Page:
The Commens Dictionary

Quote from ‘Letters to William James’


The Dynamical Interpretant is whatever interpretation any mind actually makes of a sign. This Interpretant derives its character from the Dyadic category, the category of Action. This has two aspects, the Active and the Passive, which are not merely opposite aspects but make relative contrasts between different influences of this Category as More Active and More Passive. In psychology this category marks Molition in its active aspect of a force and its passive aspect as a resistance. When an imagination, a day-dream fires a young man’s ambition or any other active passion, that is a more Active variety of his Dynamical Interpretation of the dream. When a novelty excites his surprise, - and the scepticism that goes along with surprise, - this is a more Passive variety of Dynamical Interpretant. I am not speaking of the feelings of passion or of surprise as qualities. For those qualities are no part of the dynamic Interpretant. But the agitations of passion and of surprise are the actual dynamic Interpretants. So surprise again has its Active and its Passive variety; - the former when what one perceives positively conflicts with expectation, the latter when having no positive expectation but only the absence of any suspicion of anything out of the common something quite unexpected occurs, - such as a total eclipse of the sun which one had not anticipated. Any surprise involves a resistance to accepting the fact. One rubs one’s eyes, as Shaler used to do, determined not to admit the observation until it is plain one will be compelled to do so. Thus every actual interpretation is dyadic … [As] pragmaticism says … (one part of pragmaticism, for Pragmaticism is not exclusively an opinion about the Dynamic Interpretant), … it says, for one thing, that the meaning of any sign for anybody consists in the way he reacts to the sign. When the captain of infantry gives the word “Ground arms!” the dynamic Interpretant is in the thump of the muskets on the ground, or rather it is the Act of their Minds. In its Active/Passive forms, the Dynamical Interpretant indefinitely approaches the character of the Final/Immediate Interpretant; and yet the distinction is absolute.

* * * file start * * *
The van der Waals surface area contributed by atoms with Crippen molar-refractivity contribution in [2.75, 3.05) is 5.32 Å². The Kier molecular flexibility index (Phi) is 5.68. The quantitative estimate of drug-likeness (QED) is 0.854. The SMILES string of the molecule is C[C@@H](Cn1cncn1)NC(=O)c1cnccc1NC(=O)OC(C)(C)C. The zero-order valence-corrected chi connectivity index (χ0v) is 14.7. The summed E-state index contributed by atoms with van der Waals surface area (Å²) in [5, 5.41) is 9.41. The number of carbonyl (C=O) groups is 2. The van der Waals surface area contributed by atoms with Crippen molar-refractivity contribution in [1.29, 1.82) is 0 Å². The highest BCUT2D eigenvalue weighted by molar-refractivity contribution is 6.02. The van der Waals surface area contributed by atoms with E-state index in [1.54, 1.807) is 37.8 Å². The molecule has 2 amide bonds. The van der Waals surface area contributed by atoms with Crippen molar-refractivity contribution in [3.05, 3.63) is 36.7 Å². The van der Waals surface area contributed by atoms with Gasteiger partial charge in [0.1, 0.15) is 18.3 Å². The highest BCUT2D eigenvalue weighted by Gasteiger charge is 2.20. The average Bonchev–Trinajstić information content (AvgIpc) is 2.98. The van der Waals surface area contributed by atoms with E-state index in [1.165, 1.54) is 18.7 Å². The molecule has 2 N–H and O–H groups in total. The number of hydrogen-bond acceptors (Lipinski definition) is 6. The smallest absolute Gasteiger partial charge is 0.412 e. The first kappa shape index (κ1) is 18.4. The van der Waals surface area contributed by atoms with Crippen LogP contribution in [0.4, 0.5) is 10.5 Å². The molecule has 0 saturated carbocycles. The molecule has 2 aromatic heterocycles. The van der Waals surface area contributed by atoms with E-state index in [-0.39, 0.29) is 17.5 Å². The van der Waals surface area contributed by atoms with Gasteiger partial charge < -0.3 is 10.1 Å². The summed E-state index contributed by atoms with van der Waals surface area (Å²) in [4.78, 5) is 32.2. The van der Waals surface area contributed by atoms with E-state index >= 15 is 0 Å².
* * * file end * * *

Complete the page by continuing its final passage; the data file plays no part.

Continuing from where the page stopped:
CP 8.315
‘Dynamical Interpretant’ (pub. 16.08.13-17:38). Quote in M. Bergman & S. Paavola (Eds.), The Commens Dictionary: Peirce's Terms in His Own Words. New Edition. Retrieved from
Aug 16, 2013, 17:38 by Sami Paavola
Last revised: 
Jan 07, 2014, 00:55 by Commens Admin